HOMEFINDER: Surveyors all about setting boundaries

Most people will get to know a surveyor when it comes time to buy a house and determine just what their new property lines really are.

Muliawan Koesoema

The typical land surveyor is often spotted on the side of a roadway or corner of a property under development, looking through a sight mounted to a tripod.

Yet, according to the Association of B.C. Land Surveyors, based in Sidney, their 336 practicing members are essential to the success of industries like oil and gas. Most people, however, will get to know them when it comes time to buy a house and determine just what their new property lines really are.

Chuck Salmon, association secretary, registrar and treasurer (he’s also the former B.C. Surveyor-General and is an association life member), says the people behind the transit (the tripod device for those following along at home) might not necessarily be a land surveyor, but one of the hundreds of support staff and apprentices on the job.

And those devices they use are so precise these days that they can pinpoint property lines via satellite and GPS. That means your yard’s actual boundaries can be applied to the face of the earth for increased accuracy.

Gone are the days of using white wooden posts to mark a property’s boundaries. While monuments are still in use, Salmon said, they are iron posts, which last longer.

Where many property owners see surveyors, adds Chad Rintoul, chief administrative officer of the Association, is along fence lines.

“That’s  a typical call to this office,” Rintoul said. “It’s a common mistake to assume a fence is actually on the legal property line, or that what’s on your side of the fence is your property and on the other side is your neighbour’s property.”

That’s why, he continued, it’s a good idea to have a property properly surveyed prior to purchasing it.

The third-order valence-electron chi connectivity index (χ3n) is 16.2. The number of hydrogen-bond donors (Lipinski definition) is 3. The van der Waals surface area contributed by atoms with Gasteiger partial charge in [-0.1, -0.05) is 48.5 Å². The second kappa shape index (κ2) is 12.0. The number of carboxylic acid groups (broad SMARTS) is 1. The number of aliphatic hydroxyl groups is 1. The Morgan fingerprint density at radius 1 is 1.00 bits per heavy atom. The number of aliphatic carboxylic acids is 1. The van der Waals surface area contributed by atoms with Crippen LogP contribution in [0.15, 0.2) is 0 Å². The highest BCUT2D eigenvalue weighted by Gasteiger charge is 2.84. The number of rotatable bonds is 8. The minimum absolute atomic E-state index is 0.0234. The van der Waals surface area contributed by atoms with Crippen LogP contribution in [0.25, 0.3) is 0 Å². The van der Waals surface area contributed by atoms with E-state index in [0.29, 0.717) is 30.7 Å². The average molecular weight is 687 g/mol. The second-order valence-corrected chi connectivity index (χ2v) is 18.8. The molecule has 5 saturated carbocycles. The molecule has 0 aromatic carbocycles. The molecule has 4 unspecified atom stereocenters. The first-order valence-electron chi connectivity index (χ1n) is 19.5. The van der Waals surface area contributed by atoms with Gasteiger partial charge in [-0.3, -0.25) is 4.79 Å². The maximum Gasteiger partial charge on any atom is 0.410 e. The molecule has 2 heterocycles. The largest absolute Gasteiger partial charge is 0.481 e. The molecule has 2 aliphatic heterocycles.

Surveyors, say Salmon and Rintoul, are the people who define property boundaries in the first place. Often, land titles are based on those measurements. And once they are set, a surveyor uses local government regulations to determine where a house or commercial building can go, to comply with setbacks or other rules.

Salmon said at this level, a surveyor only works with facts. It’s up to developers or politicians to determine variances to existing rules.

“You may see special interests on either side of a development,” said Rintoul. “The surveyor is completely neutral. The legal property boundary is the legal property boundary and we must follow our professional standards and code of conduct.”

Their jobs go beyond back yards, however. Salmon said  surveyors can determine waterfront property lines (even the boundaries of water-based features) and review how air space (or building heights) impact the neighbouring view corridors.

In the resource sector, Salmon said surveyors have a big role in public safety — such as determining the best paths for pipeline rights-of-way. The correct placement of oil rigs or pumps, too, require a proper topographical survey to ensure they are built in the right place.

Even in the realm of First Nations treaty settlement, Rintoul added, surveyors have a role in setting out the boundaries of traditional territories.

“There’s a pretty broad spectrum of work that our members do.” Salmon said.

The Association of B.C. Land Surveyors has been in Sidney since 2006. They follow the provincial land surveyors act, which was established 110 years ago (it’s the anniversary this year, added Salmon).

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